After watching Sandra Aamodt‘s Ted Talk on the neuroscience of diet the other day, I realized that my twin teenage daughters have never gone on a diet or even uttered the words: “I need to lose weight”. By the time I was their age, diet was not only part of my vocabulary, but it was the constant partner of my then fragile self-esteem. Looking at pictures of myself as a teen, it’s obvious I did not need to lose weight. My girls are comfortable with their image and identity. They embrace not only their strengths, but their flaws as well. This mindset affects everything they do, including how they view and treat their bodies.
How Your Environment Affects Your Mindset
We are very much influenced by our environment and the society around us. My daughters grew up in a family that views food and eating positively. We cook because we love good food, and we eat because we enjoy the experience. Sharing a meal as a family enhances our lives and makes everything taste better. Eating has become a ritual of sorts. Over the years, we have formed rules around it. We all wait for each other to be seated to start eating. We all take turns cooking and cleaning up. We talk about food, the same way we speak about our days, health or science. Eating together has become the major centerpiece of our family dynamic. Meals should foster a healthy relationship with food and people, especially because they are a time to reconnect, to share, and to enjoy the offerings of the day.
Respect is Part of the Solution
Sandra Aamodt mentioned in her talk that teasing kids about their weight or eating is detrimental. Having grown up in a family that did a lot of that, I would agree. My relationship with food growing up was draped in a cloth of shame. The cycle stopped there. My kids are growing up in a very different environment. I might mention that eating too many carbs or too much sugar is not good for your health because of X, Y, and Z, but the emphasis is always on facts, not the person. It’s an approach based on respect. Knowledge, not criticism, allows for healthy decision making.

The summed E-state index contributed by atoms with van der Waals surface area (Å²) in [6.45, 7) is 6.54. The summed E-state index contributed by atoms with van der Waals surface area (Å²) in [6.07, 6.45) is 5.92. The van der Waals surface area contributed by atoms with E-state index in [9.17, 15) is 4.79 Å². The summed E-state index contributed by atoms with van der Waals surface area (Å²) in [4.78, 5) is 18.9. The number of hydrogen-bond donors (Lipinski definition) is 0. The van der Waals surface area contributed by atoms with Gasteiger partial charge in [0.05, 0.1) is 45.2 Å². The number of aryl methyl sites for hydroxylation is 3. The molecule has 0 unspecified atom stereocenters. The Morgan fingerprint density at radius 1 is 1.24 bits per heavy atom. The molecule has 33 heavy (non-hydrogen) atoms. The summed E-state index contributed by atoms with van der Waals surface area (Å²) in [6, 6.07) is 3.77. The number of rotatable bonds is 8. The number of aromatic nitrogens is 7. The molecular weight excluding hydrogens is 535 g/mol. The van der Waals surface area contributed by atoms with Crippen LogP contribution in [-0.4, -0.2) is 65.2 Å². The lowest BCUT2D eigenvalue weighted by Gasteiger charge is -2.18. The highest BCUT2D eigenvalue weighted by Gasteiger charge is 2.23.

Goals vs. Mindset
I have no intention of making health-based new year’s resolutions for 2015. I will not promise to lose weight, to exercise X many hours per day, or to cut all sugar from my diet. More importantly, I will not encourage my kids to make resolutions either. It’s not that I don’t believe in having goals, because I do. It’s simply more effective to tie our goals to a mindset rather than a particular outcome. I will therefore only commit to doing what we have done for years: learn new information, share it with each other, and strive each day to work on myself and how my actions affect the lives of others. I will commit to respecting who I am and the individuality of each person in my family. Mostly, I will mindfully show my gratitude to everyone I love each day, because together we are stronger, healthier and more beautiful.